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International AIDS conference draws religious activists

International AIDS conference draws religious activists

Lucy Chumbly at Episcopal News Service reports on the International AIDS Conference and the gathering of religious activists.

Faith in the face of discrimination and disease can be difficult, but for more than 750 activists who have arrived in Washington, D.C., ahead of the July 22-27 International AIDS Conference to take part in an interfaith pre-conference, it is also indispensable.

Joining the main event, Turning the Tide Together, which will draw more than 20,000 participants from around the globe, and the two-day pre-conference, Faith & AIDS 2012: Taking Action Together, which kicks off July 20 at Howard University, are 26 witnesses from the 76 countries where being LGBT is illegal.

The witnesses, who each have a faith connection, were brought to Washington by “The Spirit of 76,” a program of the St. Paul’s Foundation for International Reconciliation and the COMPASS Coalition, nonprofits working to end the criminalization of LGBT citizens and to foster dialogue and reconciliation.

They have traveled from as far afield as Singapore and Uganda to share their personal stories and to build partnerships to enable greater engagement and collaboration in the area of faith and rights.

Bishop Jane Holmes Dixon and other religious leaders took part in a blessing of the AIDS quilt at the Washington (DC) National Cathedral. Photos here. Quilt panels will be on display at the Cathedral through July 26.

Episcopal Church Presiding Bishop Katharine Jefferts Schori and Evangelical Lutheran Church in America Presiding Bishop Mark Hanson issued a joint statement:

We join together as Presiding Bishops of the Evangelical Lutheran Church in America and The Episcopal Church to welcome the 20,000 people traveling from 200 countries to the United States for the 2012 International AIDS Conference.

The body of Christ is global. It is impoverished and wealthy; it is diverse in gender and in sexual orientation; it is African, Caucasian, Asian, Hispanic, and Indigenous; it is old and young; it has large families and orphaned youth. And it is HIV-positive.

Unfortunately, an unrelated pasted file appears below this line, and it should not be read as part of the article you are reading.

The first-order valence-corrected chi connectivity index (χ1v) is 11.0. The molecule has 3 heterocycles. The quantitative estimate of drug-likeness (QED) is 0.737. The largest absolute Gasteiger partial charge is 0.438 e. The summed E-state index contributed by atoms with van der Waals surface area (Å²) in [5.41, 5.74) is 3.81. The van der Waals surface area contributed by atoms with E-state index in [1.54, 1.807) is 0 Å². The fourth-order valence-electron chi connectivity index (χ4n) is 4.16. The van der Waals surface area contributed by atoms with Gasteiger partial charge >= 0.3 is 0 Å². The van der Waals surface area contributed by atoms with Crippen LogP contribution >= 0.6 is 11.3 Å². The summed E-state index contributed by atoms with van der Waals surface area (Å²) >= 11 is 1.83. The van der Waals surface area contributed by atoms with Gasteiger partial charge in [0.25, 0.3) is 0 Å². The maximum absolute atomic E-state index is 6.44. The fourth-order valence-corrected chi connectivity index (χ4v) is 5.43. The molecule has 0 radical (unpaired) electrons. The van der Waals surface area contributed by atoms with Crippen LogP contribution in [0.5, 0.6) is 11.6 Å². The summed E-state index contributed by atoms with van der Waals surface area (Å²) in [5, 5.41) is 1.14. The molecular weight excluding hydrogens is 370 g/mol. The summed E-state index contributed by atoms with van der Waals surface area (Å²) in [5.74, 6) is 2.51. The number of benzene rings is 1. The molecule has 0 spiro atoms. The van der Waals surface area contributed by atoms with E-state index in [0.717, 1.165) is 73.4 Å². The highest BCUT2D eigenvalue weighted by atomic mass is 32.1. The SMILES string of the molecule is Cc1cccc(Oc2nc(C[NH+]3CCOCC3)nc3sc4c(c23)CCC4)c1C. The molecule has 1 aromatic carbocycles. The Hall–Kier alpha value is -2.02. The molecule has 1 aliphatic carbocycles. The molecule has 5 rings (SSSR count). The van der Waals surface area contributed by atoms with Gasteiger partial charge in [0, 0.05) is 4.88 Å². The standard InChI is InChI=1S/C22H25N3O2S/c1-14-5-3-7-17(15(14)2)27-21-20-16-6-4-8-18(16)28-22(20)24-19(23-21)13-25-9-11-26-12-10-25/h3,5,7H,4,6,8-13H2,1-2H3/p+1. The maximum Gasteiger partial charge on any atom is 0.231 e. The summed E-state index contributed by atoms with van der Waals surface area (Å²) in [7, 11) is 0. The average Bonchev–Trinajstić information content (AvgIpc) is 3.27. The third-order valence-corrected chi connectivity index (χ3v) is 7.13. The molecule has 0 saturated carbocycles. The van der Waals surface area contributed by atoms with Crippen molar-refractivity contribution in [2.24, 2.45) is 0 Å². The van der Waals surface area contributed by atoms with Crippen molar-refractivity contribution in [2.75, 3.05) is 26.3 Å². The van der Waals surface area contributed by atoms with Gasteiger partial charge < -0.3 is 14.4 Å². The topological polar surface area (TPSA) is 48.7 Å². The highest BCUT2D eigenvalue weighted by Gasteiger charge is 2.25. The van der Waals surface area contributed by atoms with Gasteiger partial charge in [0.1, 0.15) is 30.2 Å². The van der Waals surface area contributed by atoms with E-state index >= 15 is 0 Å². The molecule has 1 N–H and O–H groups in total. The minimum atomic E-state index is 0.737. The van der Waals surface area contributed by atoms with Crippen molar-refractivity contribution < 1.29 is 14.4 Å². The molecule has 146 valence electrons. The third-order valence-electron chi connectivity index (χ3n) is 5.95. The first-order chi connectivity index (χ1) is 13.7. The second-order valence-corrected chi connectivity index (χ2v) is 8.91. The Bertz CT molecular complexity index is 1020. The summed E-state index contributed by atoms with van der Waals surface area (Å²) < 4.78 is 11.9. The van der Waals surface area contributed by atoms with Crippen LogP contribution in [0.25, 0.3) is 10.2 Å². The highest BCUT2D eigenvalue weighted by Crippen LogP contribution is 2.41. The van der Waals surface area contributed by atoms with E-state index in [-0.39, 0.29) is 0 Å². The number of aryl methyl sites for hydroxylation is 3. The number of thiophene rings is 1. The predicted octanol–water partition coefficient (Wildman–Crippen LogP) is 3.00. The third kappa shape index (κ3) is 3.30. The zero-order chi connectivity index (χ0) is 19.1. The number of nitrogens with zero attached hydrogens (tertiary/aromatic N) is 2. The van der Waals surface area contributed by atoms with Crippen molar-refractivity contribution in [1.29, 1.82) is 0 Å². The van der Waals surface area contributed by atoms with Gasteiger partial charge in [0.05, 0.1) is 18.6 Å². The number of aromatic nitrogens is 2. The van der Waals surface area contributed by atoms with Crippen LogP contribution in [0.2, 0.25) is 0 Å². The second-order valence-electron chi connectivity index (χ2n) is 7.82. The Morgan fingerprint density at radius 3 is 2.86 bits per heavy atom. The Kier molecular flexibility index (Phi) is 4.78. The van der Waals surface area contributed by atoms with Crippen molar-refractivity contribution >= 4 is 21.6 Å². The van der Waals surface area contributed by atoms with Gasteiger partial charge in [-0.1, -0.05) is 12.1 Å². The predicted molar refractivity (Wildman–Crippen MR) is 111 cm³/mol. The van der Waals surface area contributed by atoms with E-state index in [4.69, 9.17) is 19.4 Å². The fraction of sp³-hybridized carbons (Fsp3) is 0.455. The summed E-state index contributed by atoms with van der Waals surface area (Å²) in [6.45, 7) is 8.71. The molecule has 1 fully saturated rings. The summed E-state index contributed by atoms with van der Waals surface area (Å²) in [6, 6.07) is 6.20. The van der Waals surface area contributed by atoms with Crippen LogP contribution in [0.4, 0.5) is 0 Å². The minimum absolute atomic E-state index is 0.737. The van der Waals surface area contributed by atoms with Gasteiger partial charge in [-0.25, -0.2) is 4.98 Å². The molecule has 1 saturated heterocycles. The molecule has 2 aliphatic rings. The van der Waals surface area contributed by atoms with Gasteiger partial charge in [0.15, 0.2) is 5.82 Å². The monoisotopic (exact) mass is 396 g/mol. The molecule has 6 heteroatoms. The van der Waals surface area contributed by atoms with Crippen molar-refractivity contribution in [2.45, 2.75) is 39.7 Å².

We commend the Obama Administration for lifting the travel constraints that for more than two decades prevented HIV-positive persons, including Lutherans and Anglicans, and all others living with HIV or AIDS, from traveling to the United States. Faith-based advocates played a key role facilitating this change, which enabled this year’s “AIDS 2012” conference to be housed in our nation’s capital—a city itself deeply affected by the virus.

AIDS 2012 can be a defining moment for the history of engagement with HIV and AIDS. Promising new scientific advances and global investments now make it possible to turn the tide on HIV and AIDS, with new hope for a cure and the end of AIDS within our reach.

Yet the pandemic is far from over. Thirty-four million people around the world are living with HIV or AIDS and infection rates are growing in many parts of the world. Each year, 50,000 new cases of HIV infection are reported in the United States alone. HIV infection is part and parcel of the harmful cycles of poverty, which include homelessness, malnutrition, sexual violence, and incarceration. Vulnerable populations, including low-income communities, ethnic minorities, adolescents and youth, girls and women, sex workers, injected drug users, and men who have sex with men continue to face higher rates of infection and often have less access to affordable, life-sustaining treatments. This makes them even more susceptible to the debilitating effects of poverty.

We urge the United States to continue its leading effort to turn the tide on this pandemic. Our government must redouble efforts and strengthen funding for strong, comprehensive HIV and AIDS programs. These programs include the global President’s Emergency Plan for AIDS Relief (PEPFAR) and domestic programs that provide affordable access to antiretroviral treatments, palliative care, health services (including for victims of sexual violence), nutritious foods, HIV testing and counseling, and harm-reduction programs for drug users.